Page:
Of course, this problem isn't new and it's not restricted to the Web. It's just that because the Internet has made it so much easier, the lunatic letters have completely lost their charm.

Charm? Well, sure. Pretty much every reporter with a sense of humor who has worked for a while has a classic nastygram tacked to their cubicle wall from a completely unhinged reader. Back when it took real effort to do so, there was a peculiar respect owed to whoever did it. Also, it's hilarious how self-important, arrogant and petty people can be when you don't actually have to interact with them.

It still happens, of course, which is why the Las Vegas Weekly ran in print this image of a wonderful bit of prose from "Sucker's Advocate" that came in on a quaint ol' postcard -- Constitutional rights fully intact! -- to editor Ken Miller:

Ken is my editor, by the by. And while this is a fun one, it's not nearly as directly insulting to Ken himself as my all-time classic. It came 12 years ago, also by postcard, when I was covering the county commission for the Review-Journal. It was in response to this hard-hitting piece on the opening of one of the first of those oxygen bars. Yes, this is the stuff that got someone fired up enough to do this:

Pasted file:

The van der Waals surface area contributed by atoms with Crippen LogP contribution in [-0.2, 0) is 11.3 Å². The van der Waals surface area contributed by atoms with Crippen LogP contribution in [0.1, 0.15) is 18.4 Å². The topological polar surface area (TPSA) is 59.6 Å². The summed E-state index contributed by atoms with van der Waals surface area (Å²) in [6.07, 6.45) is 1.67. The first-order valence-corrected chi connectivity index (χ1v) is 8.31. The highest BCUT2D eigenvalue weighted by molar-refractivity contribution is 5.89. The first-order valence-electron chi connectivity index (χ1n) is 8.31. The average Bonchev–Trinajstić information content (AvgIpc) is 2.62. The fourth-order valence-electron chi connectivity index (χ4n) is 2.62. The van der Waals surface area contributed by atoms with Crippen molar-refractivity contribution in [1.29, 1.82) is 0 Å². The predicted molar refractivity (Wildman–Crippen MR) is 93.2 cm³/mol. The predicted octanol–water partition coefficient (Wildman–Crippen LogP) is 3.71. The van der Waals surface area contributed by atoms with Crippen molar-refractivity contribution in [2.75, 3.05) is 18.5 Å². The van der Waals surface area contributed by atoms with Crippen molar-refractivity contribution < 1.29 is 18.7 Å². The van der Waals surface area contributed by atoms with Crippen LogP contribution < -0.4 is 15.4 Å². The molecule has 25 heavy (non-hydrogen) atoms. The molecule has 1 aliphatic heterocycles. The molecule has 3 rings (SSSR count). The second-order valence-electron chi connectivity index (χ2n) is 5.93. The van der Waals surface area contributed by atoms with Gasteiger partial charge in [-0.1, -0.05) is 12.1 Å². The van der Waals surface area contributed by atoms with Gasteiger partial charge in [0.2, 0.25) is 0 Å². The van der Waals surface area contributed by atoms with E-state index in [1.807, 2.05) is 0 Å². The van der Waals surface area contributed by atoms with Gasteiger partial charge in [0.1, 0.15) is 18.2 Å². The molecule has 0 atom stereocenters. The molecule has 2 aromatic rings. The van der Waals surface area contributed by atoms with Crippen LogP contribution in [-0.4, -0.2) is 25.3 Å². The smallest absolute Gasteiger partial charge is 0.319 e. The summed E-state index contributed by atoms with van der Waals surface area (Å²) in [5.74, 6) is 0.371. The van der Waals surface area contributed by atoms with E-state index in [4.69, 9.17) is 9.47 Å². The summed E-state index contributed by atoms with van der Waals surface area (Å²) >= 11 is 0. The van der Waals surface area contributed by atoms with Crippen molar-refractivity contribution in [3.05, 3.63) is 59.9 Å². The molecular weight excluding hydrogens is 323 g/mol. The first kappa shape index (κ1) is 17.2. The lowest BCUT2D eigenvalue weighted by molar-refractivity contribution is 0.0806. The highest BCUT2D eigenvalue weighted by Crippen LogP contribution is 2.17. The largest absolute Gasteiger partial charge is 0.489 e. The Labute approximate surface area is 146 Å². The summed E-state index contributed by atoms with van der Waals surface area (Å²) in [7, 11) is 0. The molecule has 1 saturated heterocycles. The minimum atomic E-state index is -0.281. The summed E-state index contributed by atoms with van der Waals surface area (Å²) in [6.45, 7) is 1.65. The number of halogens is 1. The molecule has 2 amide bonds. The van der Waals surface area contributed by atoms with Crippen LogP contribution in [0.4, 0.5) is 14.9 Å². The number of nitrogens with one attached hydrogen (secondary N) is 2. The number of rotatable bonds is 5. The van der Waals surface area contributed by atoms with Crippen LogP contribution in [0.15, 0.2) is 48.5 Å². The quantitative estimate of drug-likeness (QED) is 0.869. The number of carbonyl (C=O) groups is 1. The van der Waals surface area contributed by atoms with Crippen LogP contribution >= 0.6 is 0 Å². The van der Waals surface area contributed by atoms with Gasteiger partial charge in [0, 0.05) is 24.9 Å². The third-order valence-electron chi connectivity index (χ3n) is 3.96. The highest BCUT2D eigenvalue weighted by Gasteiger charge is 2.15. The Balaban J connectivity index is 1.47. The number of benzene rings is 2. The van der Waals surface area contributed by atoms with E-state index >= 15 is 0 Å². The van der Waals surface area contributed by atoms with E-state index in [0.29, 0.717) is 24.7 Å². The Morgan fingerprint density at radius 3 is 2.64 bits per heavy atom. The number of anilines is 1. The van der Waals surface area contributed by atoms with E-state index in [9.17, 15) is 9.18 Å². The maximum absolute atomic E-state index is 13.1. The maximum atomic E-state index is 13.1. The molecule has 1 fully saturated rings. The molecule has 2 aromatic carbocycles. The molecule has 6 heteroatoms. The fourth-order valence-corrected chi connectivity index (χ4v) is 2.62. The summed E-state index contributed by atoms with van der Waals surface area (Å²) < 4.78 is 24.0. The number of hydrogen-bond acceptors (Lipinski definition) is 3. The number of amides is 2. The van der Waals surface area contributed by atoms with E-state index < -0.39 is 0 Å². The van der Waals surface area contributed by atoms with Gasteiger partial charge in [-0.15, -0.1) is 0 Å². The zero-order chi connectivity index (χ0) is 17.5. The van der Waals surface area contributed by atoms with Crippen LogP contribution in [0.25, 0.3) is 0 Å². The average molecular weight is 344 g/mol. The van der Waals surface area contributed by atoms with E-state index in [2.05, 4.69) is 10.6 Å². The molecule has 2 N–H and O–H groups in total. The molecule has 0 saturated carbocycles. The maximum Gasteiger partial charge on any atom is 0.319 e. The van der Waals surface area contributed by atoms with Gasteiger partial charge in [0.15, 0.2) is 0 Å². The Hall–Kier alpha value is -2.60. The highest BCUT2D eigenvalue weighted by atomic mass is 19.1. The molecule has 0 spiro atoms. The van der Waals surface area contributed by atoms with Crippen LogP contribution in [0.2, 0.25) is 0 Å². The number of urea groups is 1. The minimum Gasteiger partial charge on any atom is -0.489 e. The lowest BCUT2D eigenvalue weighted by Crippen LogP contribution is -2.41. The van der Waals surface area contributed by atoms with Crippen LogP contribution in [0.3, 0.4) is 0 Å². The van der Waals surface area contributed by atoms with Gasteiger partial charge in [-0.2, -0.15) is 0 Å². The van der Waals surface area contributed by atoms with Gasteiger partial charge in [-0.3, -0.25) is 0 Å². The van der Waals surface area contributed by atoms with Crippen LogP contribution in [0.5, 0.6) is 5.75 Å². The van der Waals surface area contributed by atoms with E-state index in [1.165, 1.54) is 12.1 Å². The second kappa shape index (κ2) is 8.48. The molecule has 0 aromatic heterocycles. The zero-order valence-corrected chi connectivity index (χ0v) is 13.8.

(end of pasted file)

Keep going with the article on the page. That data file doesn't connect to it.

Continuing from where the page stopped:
Frown face!

Now, had this been posted in the comments section of a website, I probably never would have noticed it. Instead, it's always on my desk along with my other favorite keepsakes such as these:

OK, time to do some paying work. Happy Monday and congrats again to the Sun peeps.